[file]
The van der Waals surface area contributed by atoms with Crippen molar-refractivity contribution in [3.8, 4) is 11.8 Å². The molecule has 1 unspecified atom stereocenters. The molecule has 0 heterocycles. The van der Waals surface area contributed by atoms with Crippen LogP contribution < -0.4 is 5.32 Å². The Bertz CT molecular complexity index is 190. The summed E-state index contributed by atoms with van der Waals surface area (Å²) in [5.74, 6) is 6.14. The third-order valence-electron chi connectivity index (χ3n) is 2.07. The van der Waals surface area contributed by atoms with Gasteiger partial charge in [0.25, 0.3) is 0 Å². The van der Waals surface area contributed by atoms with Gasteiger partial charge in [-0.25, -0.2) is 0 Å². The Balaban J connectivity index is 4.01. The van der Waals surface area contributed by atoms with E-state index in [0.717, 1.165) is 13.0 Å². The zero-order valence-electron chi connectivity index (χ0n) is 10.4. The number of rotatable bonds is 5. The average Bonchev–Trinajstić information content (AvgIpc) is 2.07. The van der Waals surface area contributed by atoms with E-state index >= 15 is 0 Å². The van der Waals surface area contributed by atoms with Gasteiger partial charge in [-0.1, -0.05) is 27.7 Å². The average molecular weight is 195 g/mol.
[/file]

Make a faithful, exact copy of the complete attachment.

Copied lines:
The van der Waals surface area contributed by atoms with Crippen molar-refractivity contribution in [3.8, 4) is 11.8 Å². The molecule has 1 unspecified atom stereocenters. The molecule has 0 heterocycles. The van der Waals surface area contributed by atoms with Crippen LogP contribution < -0.4 is 5.32 Å². The Bertz CT molecular complexity index is 190. The summed E-state index contributed by atoms with van der Waals surface area (Å²) in [5.74, 6) is 6.14. The third-order valence-electron chi connectivity index (χ3n) is 2.07. The van der Waals surface area contributed by atoms with Gasteiger partial charge in [0.25, 0.3) is 0 Å². The van der Waals surface area contributed by atoms with Gasteiger partial charge in [-0.25, -0.2) is 0 Å². The Balaban J connectivity index is 4.01. The van der Waals surface area contributed by atoms with E-state index in [0.717, 1.165) is 13.0 Å². The zero-order valence-electron chi connectivity index (χ0n) is 10.4. The number of rotatable bonds is 5. The average Bonchev–Trinajstić information content (AvgIpc) is 2.07. The van der Waals surface area contributed by atoms with E-state index >= 15 is 0 Å². The van der Waals surface area contributed by atoms with Gasteiger partial charge in [-0.1, -0.05) is 27.7 Å². The average molecular weight is 195 g/mol.